A recent New York Times story examined how a network of enablers, silencers and spies helped Harvey Weinstein keep his alleged sexual misconduct a secret. The Times reported that agents at major firms had been informed of Weinstein’s conduct — but continued to arrange private meetings with actresses. Such was the case with Mia Kirshner, whose credits include The L Word and Defiance and was offered a movie role in exchange for sex with Weinstein. The actress, who was 19 at the time, said she was encouraged by her former Creative Artists Agency representative to “forget about it; it was pointless to do anything about this.” CAA responded to the article with a blanket apology “to any person the agency let down.” Deadline published that statement, and Kirshner asked to respond. A CAA spokesperson said the agency is already implementing some of the changes Kirshner calls for below.
NYT Report Details Harvey Weinstein Enablers; CAA Issues Apology 'To Any Person The Agency Let Down'
My name is Mia Kirshner. I was a client of yours a very long time ago.
I am also one of the many women who was sexually harassed by Harvey Weinstein while represented by CAA. I am also one of the people who reported to my agent at CAA right after this happened.
Three days ago, I stumbled upon a public apology you made. “We want to make clear to clients and colleagues that even one of our clients being harassed over the company’s 42 years is one too many…We are here to serve, fight for, and protect our clients. We apologize to any person the agency let down for not meeting the high expectations we place on ourselves, as individuals and as a company”
Who is this apology for and what is its purpose? Whatever your objective, there is a glaring omission in your apology.
The omission is me and all of the other people who have been harmed by failing to act on reports of sexual misconduct. Each of us needs a personal apology, and not a form letter.
You didn’t directly apologize to me. That’s odd, because it’s a contradiction to the high standards you claim to hold yourself to. That’s why I’m writing.
To begin, I want to understand you and what kind of thought process went into drafting this public-facing apology. Are your more intimate apologies reserved to those you deem important enough to call personally?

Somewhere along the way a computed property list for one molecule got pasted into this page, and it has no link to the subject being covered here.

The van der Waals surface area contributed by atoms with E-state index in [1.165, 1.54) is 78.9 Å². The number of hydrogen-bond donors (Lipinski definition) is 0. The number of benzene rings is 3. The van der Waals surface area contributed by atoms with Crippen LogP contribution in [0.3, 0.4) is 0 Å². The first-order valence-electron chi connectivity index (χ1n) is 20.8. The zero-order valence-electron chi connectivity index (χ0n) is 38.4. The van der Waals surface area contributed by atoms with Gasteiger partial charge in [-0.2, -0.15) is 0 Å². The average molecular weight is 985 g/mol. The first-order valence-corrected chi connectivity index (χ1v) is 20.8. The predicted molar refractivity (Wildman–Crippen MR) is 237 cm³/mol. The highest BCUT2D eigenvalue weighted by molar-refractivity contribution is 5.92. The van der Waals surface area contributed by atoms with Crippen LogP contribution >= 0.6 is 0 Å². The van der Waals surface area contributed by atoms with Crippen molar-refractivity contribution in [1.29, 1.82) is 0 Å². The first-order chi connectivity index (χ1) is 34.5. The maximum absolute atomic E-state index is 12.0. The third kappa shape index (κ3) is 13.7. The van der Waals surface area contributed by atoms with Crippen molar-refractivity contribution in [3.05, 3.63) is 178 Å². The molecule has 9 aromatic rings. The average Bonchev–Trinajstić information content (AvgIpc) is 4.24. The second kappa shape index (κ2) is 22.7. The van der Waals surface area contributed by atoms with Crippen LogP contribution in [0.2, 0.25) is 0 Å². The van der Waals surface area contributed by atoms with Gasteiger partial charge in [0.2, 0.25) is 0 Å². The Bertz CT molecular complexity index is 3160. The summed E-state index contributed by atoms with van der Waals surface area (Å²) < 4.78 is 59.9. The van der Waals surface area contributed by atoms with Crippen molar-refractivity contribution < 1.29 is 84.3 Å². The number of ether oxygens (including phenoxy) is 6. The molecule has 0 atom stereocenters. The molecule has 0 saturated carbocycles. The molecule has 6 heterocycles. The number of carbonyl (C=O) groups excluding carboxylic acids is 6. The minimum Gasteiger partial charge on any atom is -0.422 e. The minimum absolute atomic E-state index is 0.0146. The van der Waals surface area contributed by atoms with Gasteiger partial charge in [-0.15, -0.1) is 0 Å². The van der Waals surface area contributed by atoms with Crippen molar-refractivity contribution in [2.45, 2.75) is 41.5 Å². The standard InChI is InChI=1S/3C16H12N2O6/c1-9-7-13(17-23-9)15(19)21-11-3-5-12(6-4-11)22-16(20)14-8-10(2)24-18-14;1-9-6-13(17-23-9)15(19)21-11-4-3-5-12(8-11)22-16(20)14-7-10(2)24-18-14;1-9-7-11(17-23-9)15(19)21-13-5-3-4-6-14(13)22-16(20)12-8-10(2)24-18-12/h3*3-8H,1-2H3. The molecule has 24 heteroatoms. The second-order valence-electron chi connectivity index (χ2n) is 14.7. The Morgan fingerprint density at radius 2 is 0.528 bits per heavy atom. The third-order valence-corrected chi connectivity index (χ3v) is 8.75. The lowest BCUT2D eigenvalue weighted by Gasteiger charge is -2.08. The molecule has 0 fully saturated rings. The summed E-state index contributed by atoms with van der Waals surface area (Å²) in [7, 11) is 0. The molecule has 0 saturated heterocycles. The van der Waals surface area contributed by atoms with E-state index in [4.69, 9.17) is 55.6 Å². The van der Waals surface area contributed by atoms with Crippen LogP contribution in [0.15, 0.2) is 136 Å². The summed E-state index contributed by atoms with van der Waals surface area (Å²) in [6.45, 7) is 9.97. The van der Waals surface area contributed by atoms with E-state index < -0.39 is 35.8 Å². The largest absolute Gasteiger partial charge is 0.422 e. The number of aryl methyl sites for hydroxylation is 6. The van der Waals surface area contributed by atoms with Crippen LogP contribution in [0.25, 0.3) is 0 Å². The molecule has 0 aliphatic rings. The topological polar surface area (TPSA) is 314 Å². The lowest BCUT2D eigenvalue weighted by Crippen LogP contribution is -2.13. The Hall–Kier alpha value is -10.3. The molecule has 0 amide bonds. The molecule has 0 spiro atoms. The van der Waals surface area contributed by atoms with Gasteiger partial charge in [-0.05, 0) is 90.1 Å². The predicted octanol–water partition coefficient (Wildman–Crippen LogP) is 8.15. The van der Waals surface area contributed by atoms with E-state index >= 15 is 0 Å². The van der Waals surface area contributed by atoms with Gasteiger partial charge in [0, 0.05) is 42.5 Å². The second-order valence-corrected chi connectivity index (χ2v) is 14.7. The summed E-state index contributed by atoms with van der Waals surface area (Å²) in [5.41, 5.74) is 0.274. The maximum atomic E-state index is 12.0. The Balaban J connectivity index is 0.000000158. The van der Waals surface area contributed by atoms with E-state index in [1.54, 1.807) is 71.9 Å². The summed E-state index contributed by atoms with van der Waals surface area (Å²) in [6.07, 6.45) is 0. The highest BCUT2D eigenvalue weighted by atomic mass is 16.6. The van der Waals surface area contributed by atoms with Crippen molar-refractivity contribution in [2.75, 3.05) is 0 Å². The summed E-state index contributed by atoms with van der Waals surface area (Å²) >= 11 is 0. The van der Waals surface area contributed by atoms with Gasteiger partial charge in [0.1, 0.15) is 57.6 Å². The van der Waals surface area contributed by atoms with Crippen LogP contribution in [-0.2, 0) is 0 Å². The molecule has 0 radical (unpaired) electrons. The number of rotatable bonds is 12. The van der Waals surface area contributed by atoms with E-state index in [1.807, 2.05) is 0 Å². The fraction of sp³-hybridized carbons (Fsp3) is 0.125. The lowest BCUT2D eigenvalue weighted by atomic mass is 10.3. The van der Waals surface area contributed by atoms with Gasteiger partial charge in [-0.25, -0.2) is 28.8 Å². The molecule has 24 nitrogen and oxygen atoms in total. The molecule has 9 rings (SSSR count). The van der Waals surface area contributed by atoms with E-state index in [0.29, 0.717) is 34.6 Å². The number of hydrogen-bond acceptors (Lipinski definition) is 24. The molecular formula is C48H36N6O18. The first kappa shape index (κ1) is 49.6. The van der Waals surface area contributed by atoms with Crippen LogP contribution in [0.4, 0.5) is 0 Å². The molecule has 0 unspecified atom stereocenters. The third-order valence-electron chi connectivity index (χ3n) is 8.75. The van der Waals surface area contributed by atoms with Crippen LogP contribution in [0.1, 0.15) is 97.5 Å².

Whatever the case, your current response is devoid of common sense, which is terrifying. Before you release a public apology to the press, the first thing you do is contact the very people who you are apologizing too. Your apology is dismissive.
It is also emblematic of a much larger problem. Millions of people, when reporting a claim of workplace sexual misconduct, are sloughed off and dismissed by management. Consequently, it discourages others from coming forward, which allows sexual misconduct to go unchecked.
How do we move forward? How will you let your clients know that you are actually going to protect them from workplace sexual predators?
As a start, it’s now too late to apologize. That ship sailed long ago. I want is to turn this negative experience into a positive, and work to create lasting survivor-centered reform. If CAA has begun to make these changes, please make these advancements available to all industry members, at no cost to the user.
This is what I would like from you:
1. Contribute financially to the creation of a blacklisting software application. This would be made available to all agencies, and other pertinent stakeholders, with the purpose of preventing blacklisting. Many do not report workplace sexual misconduct because of the fear of retaliation. This software would monitor the practice of blacklisting as a result of sexual misconduct. Use of this application should be free to users.
2. Financially back the creation and promotion of software that will allow the user to report sexual misconduct. This software could be partially modeled on the work of Callisto, a non-profit organization that created a confidential way for college students to document and report unwanted sexual contact or assault. The reporting process must give control and ownership back to the survivor.
3. Fund and promote an industry-wide survey which focuses on workplace sexual misconduct and the changes needed too move forward. All data collected should be made publicly available.
4. Coordinate and lead the fundraising process to ensure that each of these initiatives is appropriately resourced.
5. As the co-founder of the After #MeToo symposium and the creator of I Live Here, a four-volume anthology of global human rights abuses published by Pantheon Books, I want to oversee this effort to ensure accountability. I want to oversee the development, staffing and creation of each of the items in this letter.
6. Give a written commitment to all of the above along with a mutually agreed implementation timeline.
Understand that by doing this you are not erasing the past and all the pain your lack of oversight caused. What you do have is the opportunity to set an example for other companies like yours, that ignored reports of sexual misconduct. Reinvest some of the profits you earn from the actors, directors and producers you represent into establishing greater protections for the industry. Recently you said, “We are here to serve, fight for, and protect our clients.” If that’s what you truly believe, then fight. Battle for holistic protections. If not, you will send a clear message to the industry: The sum of your fight is just another flaccid apology.
I can be reached at firstname.lastname@example.org.
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